Are you TOO attached to the OUTCOME?

I often discuss methods to get what you want when dealing with difficult people. Generally, that is the correct path. Other times, the benefits you obtain might not be worth the expense – i.e., loss of time, energy, etc.In some instances, the dilemma is nothing more than prohibitive conditions or a well-meaning person not having the skill level necessary to help. In this case, it may be best just to allow things to be what they are without making yourself upset. In other words, detach yourself from the…well, “attachment” to *having* to get what you want. This goes both for dealing with people, and for “life situations” as well.

Example: Arriving at a diner with just enough time to eat quickly (sorry Mom) on my way to the airport, I ordered a salad with blue cheese dressing and an omelet. Strange combination, I know, but for some reason I had a *craving* for blue cheese that just wouldn’t quit. 🙂 I asked the waiter if I could get the salad right away as I didn’t have much time. Being a very nice young man, he said, “Of course, I’ll have it right out for you.”

Engrossed in my reading, I didn’t realize that a full 10 minutes had passed when the waiter came back with just the omelet. He had forgotten the salad. This meant the “window of blue cheese opportunity” was gone. As soon as he put the plate down, he realized his mistake and immediately began apologizing: “I’m so sorry, I forgot all about the salad and now you won’t have time to enjoy your meal – I’m so sorry.”

I told him it was okay; that I didn’t really want the salad anyway; that the omelet itself was fine (yes, sometimes fibbing IS okay; in this case it was to spare someone shame and embarrassment).

But, I still had a teensy, tiny little problem…I WANTED THAT SALAD! Yet, it wasn’t going to happen. Not this time around, anyway.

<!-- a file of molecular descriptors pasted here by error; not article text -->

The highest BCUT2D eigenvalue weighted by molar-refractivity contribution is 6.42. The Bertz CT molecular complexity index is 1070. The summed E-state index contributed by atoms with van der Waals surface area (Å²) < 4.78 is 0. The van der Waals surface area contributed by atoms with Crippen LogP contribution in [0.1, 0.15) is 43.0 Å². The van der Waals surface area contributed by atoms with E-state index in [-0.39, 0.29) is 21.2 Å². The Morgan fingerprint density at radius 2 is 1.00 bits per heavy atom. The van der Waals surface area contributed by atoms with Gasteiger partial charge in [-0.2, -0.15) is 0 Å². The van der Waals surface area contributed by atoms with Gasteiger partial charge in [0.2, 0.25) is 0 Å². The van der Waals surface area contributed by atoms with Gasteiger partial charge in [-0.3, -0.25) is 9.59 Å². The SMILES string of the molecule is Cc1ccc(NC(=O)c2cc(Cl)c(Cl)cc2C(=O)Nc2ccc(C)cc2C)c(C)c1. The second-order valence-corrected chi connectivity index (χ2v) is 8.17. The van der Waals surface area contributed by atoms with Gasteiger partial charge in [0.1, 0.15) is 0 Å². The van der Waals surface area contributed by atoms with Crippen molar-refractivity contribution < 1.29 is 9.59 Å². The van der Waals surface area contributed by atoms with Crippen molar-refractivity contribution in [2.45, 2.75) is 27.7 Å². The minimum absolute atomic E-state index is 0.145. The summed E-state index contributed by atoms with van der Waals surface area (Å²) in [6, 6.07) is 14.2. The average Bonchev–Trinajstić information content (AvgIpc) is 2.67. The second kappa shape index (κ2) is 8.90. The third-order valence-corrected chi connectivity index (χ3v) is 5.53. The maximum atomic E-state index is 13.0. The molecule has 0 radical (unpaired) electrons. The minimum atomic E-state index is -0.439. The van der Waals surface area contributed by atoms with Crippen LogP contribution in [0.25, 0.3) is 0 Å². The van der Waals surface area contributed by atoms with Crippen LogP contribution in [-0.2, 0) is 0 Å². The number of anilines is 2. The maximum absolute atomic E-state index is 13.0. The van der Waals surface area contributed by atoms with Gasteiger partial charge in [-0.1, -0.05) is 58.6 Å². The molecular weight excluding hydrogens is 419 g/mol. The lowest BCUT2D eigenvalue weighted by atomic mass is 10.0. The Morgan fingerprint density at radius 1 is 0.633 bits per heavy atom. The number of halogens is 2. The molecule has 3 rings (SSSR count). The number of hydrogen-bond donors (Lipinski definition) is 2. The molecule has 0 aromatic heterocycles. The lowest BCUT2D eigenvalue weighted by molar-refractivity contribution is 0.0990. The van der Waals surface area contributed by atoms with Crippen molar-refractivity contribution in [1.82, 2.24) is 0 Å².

Pause for quick thought: You might be thinking, “Bob, so what! A salad with blue cheese dressing is no big deal.” And, you would be absolutely, positively correct…except for one little thing. I WANTED THAT SALAD! 🙂 Of course, we could be talking about practically anything we want and just can’t have – the ice cream sundae while on a diet, our favorite team to win or – to take another angle – maybe it’s being stuck in heavy traffic while on the way to an important meeting that we are now sure to miss.

The question is, how do we handle situations such as these? Believe it or not, only a few years ago, this would have absolutely ruined my dining experience. I’d have stewed about it, thought about it and resented – not the waiter; that was just an honest mistake, but – the entire situation.

Instead, I’ve learned to practice the art of positive detachment and suggest you may want to consider doing the same. In one of my favorite books, “The Handbook to Higher Consciousness,” Ken Keyes, Jr. defines an “addiction” (aka – attachment) as any desire that makes you upset or unhappy if it is not satisfied. This upset feeling includes, but is not limited to, anger, worry, jealousy, fear, etc.” Of course, even if you do get what you want right now, if you are addicted/attached to the result, the pattern will repeat itself the very next time you want it and cannot have it.

In his book, “Rudy’s Insights for Winning in Life,” the author, Rudy Ruettiger, relates Hall of Fame quarterback, Joe Montana, then with the University of Notre Dame, explaining to him that the key to performing well under pressure (i.e., not “choking in the clutch”) is “when you care…but not that much.”

I believe that’s an excellent explanation of positive detachment. It doesn’t mean you don’t want the salad, the sundae, your team to win, to beat the traffic or whatever else you’re looking to attain. It doesn’t in any way mean you don’t care. It just means you’ve “decided” *not* to attach your sense of happiness and well-being to the outcome.

This attitude makes life so much easier and less stressful. It means you can relax, calm down and take the pressure off yourself to *have to have* something. You can know that now is simply the time when life doesn’t allow you to have that sundae. Today your team didn’t win. And, instead of fuming about the traffic, you’re going to plug in a motivational or learning tape and make the most of the extra time.

When it comes to dealing with others, sometimes we must allow for those (hopefully) very rare times when we’re not going to get the satisfaction we desire. It’s the same with life in general. And, you know what? That’s okay. After all, I had an omelet without the salad. (Even though I really WANTED that blue cheese dressing)!

Bob Burg

Bob Burg is author of “Winning Without Intimidation” and “Endless referrals.”

Share this...Facebooktwittergoogle_plusredditpinterestlinkedinmail
Password Reset
Please enter your e-mail address. You will receive a new password via e-mail.